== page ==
Ultimately, I am extremely happy with KDE 4.1. I have been looking forward to KDE 4 and 4.1 does anything but disappoint. In fact, I’m switching over to use it as my primary desktop environment on both my laptop and desktop machines. KDE 4.1 is not for everyone though, specifically those who are waiting for every last feature of KDE 3.5. Some things in KDE 4.1 take a little getting used to and some have complained about this. I don’t mind however, because ultimately I like what the KDE team has done, and sometimes I think people get very stuck in their ways and don’t want to move away from “the way it used to be”. KDE 4.1 doesn’t completely redfine desktop environments, but it sure does give them a fresh new look 🙂 . KDE 4.1 levaes me eagerly awaiting KDE 4.2!

Internet Culture — Good, Bad, or Indifferent?

December 13, 2008

Originally I was going to give a more formal write up about KDE 4.1, but this topic has been on my mind a lot so KDE 4.1 will have to wait for now.

Since I have had access to the Internet I have understood or taken part in all of the strange happenings of the Internet. I’m talking about things such as Rick Rolling, Leet speak (l33t speak), watching strange flash videos, watching strange YouTube videos, etc. I have also been parts of more specialized Internet cultures such as those people who watch anime, or those who love old video games (such as Chrono Trigger). It has definitely been a big part of my life, and I still keep up on some of the random happenings of the Internet through slashdot and other random places.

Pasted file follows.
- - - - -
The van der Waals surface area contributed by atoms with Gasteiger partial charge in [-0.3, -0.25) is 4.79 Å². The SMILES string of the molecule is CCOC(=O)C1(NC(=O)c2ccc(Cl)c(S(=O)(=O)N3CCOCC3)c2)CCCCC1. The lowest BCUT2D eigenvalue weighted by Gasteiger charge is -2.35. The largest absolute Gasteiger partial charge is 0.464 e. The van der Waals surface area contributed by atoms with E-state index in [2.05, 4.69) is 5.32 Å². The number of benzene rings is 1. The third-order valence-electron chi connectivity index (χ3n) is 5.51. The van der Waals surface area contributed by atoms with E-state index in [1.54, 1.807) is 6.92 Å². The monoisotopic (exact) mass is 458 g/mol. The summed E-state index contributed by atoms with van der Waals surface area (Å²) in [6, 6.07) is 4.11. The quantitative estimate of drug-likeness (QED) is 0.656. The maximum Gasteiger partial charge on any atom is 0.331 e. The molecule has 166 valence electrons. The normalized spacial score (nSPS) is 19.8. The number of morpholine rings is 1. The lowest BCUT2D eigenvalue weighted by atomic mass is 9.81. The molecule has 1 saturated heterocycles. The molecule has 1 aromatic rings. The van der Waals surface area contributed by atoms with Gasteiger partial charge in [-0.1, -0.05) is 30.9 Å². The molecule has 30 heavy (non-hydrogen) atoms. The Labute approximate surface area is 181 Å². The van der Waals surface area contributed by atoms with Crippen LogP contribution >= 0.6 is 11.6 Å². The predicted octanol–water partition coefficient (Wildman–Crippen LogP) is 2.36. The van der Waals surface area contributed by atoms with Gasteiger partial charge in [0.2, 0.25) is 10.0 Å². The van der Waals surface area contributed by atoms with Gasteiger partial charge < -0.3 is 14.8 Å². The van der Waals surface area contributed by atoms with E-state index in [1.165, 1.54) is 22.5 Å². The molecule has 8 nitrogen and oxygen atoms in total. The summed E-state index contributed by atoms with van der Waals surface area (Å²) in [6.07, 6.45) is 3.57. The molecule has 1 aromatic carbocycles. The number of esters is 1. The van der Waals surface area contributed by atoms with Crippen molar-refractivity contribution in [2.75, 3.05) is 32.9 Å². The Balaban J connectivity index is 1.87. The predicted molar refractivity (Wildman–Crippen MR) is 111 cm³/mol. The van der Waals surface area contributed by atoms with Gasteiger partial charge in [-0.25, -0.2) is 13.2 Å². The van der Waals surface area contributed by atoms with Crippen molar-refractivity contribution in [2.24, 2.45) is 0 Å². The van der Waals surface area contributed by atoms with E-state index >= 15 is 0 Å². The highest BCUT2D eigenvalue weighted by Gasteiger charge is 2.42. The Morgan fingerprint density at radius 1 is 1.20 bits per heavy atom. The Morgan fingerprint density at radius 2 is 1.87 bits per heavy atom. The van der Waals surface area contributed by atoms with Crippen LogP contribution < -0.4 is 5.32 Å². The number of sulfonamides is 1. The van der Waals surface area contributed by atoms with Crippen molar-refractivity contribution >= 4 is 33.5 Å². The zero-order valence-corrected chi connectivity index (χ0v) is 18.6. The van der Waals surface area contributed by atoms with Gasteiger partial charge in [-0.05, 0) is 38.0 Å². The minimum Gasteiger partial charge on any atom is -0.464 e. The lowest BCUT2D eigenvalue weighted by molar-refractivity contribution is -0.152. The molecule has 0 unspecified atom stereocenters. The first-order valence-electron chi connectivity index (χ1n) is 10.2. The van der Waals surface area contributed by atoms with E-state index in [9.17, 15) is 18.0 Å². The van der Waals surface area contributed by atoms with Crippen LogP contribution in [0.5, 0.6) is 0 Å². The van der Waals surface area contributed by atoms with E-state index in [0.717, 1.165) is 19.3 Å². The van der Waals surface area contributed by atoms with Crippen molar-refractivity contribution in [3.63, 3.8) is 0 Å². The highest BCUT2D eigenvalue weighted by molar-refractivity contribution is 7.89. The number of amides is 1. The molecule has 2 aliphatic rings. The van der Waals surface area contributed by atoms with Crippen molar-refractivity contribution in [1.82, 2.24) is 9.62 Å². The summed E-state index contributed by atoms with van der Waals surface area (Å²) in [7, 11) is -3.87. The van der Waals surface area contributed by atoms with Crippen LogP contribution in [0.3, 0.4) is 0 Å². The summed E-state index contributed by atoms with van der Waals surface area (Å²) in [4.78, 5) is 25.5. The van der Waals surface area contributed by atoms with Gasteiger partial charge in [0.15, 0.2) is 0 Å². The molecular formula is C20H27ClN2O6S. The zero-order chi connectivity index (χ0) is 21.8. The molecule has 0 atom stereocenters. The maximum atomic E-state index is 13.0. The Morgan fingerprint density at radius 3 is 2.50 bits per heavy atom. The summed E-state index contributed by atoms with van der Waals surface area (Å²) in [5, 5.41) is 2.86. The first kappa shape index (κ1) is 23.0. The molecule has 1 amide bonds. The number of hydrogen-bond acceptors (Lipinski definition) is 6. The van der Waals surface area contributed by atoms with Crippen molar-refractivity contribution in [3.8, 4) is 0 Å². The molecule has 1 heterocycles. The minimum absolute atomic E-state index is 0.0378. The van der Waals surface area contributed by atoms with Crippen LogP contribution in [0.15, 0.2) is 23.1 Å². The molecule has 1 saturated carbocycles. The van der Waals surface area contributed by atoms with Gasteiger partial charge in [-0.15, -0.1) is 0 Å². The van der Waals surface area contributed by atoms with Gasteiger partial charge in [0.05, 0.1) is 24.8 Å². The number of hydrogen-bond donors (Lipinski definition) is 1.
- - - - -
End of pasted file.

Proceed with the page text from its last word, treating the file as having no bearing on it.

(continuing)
However, last night I had the unique opportunity of meeting a fellow who also was into these sorts of things. Now, the reason this was so strange is that my current set of friends [that I live around/with] do not follow many of the random events that happens on the Internet. Further, with some of them, should I even mention Internet references they just give me a look to the effect of “why are you so randomly weird?”. Consequently, I don’t bring up random Internet stuff too often. Though I admit it does come out on occasion (some might argue more than “on occasion” 🙂 ). This leaves me in an interesting position. On the one hand they don’t really care about this stuff so me talking about serves little purpose. On the other hand it basically means that a whole portion of my life is not a point of conversation.